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Valeant Pharmaceuticals International, Inc. Message Board

  • oxledge oxledge Apr 1, 2011 5:52 PM Flag

    VRX bogus valuation

    I decided to do some more research on VRX valuation. So I went to the late 2010 proxy document as it pertained to the proposed acquisition of Valeant by Biovail. Yes, Biovail bought Valeant, but then changed the name of the combined company to Valeant. Existing Valeant shareholders were cashed out with a special one time dividend and Biovail stock.

    So, what did the expert investment bankers say about the respective valuations of both Biovail and the old Valeant just before the merger? Well, here iare the exact Morgan Stanley's comments that was included in the proxy voting materials. Remeber, this analysis was just done late 2010.

    "Based on the analysis of the relevant metrics for each of the comparable companies, Morgan Stanley selected a
    reference range of share price to 2011 estimated EPS multiple of 6.5x to 9.5x for Biovail and a reference range of
    stock price to 2011 estimated EPS multiple of 11.0x to 14.0x for Valeant."

    So let me get this straight. Biovail which was about 50% of the combined business got a 6.5 - 9.5 p/e valuation. And Valeant got an 11 - 14 p/e valuation. Remember that this opinion was just rendered a few months ago in late 2010.

    So where are we now? VRX is going to earn $3.34 per share in 2011. These earnings are half Biovail's (at a p/e of 6.5 - 9.5) and half the old Valeant's (at a p/e of 11 - 14). That means VRX's p/e should be the average of the above p/e's. That would be a p/e range of 8.8 - 11.7 times.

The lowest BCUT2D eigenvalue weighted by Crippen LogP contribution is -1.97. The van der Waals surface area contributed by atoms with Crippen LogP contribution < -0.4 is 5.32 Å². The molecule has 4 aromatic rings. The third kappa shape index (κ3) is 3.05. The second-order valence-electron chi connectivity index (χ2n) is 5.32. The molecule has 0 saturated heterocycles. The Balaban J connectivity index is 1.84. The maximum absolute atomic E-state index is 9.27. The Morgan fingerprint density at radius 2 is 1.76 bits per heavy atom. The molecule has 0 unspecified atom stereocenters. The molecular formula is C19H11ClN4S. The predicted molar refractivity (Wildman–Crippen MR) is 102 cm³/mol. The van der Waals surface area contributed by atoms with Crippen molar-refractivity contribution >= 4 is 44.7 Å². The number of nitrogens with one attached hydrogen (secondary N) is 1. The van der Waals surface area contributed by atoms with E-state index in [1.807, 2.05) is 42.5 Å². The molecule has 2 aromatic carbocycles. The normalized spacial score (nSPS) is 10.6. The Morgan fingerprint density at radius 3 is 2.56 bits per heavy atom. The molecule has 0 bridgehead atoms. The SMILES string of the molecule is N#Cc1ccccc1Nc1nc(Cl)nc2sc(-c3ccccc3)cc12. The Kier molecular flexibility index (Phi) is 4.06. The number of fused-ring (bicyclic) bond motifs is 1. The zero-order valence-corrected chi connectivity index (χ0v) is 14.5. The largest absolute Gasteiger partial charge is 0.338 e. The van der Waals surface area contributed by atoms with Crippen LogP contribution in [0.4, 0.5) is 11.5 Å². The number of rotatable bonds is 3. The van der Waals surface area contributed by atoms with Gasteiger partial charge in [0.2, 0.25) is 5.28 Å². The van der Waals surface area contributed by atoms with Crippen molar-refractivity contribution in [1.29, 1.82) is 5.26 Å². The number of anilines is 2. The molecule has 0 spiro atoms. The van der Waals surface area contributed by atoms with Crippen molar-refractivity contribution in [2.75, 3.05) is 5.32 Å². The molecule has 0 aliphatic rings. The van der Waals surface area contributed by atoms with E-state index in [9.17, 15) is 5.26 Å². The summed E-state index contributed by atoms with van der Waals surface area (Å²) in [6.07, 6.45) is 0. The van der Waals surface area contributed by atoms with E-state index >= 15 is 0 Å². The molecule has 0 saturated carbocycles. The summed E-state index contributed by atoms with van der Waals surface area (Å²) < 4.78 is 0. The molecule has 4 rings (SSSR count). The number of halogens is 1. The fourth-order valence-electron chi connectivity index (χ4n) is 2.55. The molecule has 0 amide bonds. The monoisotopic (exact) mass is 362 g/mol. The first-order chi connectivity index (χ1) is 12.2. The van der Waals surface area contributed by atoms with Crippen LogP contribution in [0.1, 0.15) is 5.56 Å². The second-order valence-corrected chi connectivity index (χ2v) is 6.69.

Lo and behold, now we have a VRX p/e of 15.9x???? 15.9 p/e is so well beyond the above p/e that experts Morgan Stanley just estimated a couple of months ago. And the CEPH p/e is very low too, so there is no p/e step up coming from any CEPH acquisition.

    This is all just a big financial game where VRX is going to attempt to use its overinflated share price to do a big equity offering to pay for some of the CEPH acquisition after it funds the deal 100% with debt initially. The debt only acquisition is just a high speed move to try to get the deal done. The VRX CEO is all about doing deals fast (a huge mistake in my opinion - what is the rush to spend $7 billion without proper due diligence). No way VRX could do this deal with ay promptness if an equity offering had to be done beforehand. Any announcement of a VRX equity offering would crush the overvalued stock.

    This is all a bunch of financial manipulation supported by the Wall Street fee whores. The investment bankers love these VRX bozos because of all the deals they do and the financing. All the VRX clowns are interested in are the stock price. Here is a quote from the CEO. "The stock price -- that's the metric, right? Over time, our job is to keep that going up," he says. Whenever I hear this, I know it will end badly. The stock price is not the objective unless you are a short term trader. The objective of the CEO is to build a business, create great products, manage costs, customers and employees and so on. These efforts should be done in a way to create long term shareholder value. The stock will take care of itself. There is a huge difference between this and what the CEO is saying. The CEO is just some short term financial manipulator trying to jack the stock price up without the real underlying support for such. He knows very well what Morgan Stanley determined the valuation to be.

    I figure that this is going to end badly at some point with VRX ultimately collapsing due to its massive debt load and horrendous intangible assets that will prove too be vastly overvalued. Just not sure when the end comes.

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